NAVY Junior ROTC cadet Chris Duguay, 16, a freshman at Manchester High School West, was one of the first to arrive at the gas station parking lot at Webster and Elm streets, where the city's Veterans Day Parade was scheduled to step off at 10:30 a.m.
"I've had family members that died fighting in the Navy," he said. "I'm here to honor their sacrifice."
Monday's parade was his first as a participant, but it wasn't the first he's attended.
"I've been here every year since I was a kid, even if my parents couldn't make it," he said. "I've always come downtown to show my support."
Parade Marshal Aurel Stuart, 92, a World War II veteran rode in the lead car with Mayor Ted Gatsas as the parade wound its way from the Webster Street intersection to City Hall, ending at Veterans Memorial Park.
Jack Blais of Manchester, a retired Army E-4, watched the City Hall ceremony from across the street. He's marched in past parades, and though pleased with the turnout under sunny skies on Monday, he said the lines of spectators and the number of units marching have diminished in recent years.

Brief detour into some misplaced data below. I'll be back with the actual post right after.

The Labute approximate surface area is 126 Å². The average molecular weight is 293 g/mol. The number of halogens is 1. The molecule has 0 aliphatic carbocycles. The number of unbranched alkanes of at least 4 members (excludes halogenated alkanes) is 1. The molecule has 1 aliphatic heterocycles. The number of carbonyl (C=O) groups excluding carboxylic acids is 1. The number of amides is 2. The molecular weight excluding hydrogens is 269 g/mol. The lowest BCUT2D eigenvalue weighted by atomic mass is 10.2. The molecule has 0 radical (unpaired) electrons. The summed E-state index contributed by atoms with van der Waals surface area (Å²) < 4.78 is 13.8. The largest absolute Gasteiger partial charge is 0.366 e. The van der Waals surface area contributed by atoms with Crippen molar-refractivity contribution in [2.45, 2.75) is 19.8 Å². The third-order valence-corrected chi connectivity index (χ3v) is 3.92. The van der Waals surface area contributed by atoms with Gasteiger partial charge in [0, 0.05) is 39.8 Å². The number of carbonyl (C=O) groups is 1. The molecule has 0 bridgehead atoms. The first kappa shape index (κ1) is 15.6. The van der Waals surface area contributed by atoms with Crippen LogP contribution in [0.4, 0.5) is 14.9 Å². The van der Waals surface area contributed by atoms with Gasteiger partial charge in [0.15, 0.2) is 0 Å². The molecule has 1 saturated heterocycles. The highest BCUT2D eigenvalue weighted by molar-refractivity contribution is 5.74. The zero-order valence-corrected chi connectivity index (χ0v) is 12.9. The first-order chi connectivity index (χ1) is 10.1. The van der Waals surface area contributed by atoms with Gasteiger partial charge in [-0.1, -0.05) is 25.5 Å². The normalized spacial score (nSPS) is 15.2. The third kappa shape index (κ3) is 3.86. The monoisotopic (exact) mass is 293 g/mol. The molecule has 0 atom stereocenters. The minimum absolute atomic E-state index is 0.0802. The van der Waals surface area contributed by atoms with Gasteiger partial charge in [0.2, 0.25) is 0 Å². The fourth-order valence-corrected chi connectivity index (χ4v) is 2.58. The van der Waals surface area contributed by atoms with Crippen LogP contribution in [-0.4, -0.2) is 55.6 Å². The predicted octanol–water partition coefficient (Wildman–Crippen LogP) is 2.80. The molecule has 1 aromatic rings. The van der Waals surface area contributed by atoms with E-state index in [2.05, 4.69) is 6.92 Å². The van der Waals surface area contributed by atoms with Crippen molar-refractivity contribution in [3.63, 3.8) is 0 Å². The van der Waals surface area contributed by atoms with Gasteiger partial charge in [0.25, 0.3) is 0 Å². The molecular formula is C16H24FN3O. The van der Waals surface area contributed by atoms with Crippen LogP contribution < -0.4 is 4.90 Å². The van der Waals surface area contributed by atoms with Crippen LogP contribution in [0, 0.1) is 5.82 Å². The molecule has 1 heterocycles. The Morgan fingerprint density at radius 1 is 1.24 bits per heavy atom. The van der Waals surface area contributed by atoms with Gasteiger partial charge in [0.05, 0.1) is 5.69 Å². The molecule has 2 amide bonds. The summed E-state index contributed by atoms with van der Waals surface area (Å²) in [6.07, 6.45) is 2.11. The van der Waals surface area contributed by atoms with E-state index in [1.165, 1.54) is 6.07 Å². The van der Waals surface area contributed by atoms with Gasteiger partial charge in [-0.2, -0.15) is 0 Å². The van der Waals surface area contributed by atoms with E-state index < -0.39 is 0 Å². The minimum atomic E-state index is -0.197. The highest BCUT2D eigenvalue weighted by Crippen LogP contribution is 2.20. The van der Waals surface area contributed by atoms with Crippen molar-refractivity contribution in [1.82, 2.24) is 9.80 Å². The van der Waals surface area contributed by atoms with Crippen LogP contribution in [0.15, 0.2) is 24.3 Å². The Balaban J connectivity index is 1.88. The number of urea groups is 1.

"A good turnout, but not what I'd like to see," he said. Blais said he lost five fellow soldiers, close friends, in 1969 in Vietnam just five days before they were scheduled to come home. "I'm here every year for them," he said.
The procession stopped at City Hall Plaza for the first playing of taps, and then continued to Veterans Memorial Park, where Stuart spoke briefly about his experience as a World War II bombardier who saw firsthand the horrors of D-Day.
The Tony Karam Award for service to veterans was presented to parade Chairman Ron Boisvert, followed by the placing of the wreath at the Veterans Memorial, firing of a volley, the second rendition of taps and "The Star-Spangled Banner."
State Sen. Lou D'Allesandro spoke briefly about a friend who fought in Vietnam and remains an MIA, while Gatsas reminded the crowd of the many homeless veterans in Manchester and beyond.
"The one thing we must always keep in our minds now and forever is finding a place for every veteran to call home, because far too many of them are homeless," he said. "Let's find a way to house our veterans."
John Harrelson, 28, is one of those homeless veterans. He was at the starting point for the parade on his bicycle an hour early. A native of Houston who said he served as a Marine in Iraq and Afghanistan from 2006 to 2012, he now travels the country with his belongings in a backpack, taking odd jobs as a roofer, landscaper or painter.
His most recent address? The New Horizons homeless shelter and soup kitchen on Manchester Street.
The parade organizers put him in with the Nam Knights Motor Cycle Club. With an MIA flag flying from one handlebar, an American flag on the other, he proudly took his place in the lineup.
As the ceremonies ended at Veterans Memorial Park and the crowd dispersed, he could be seen pedaling slowly back north on Elm Street, both flags flying in the stiff breeze.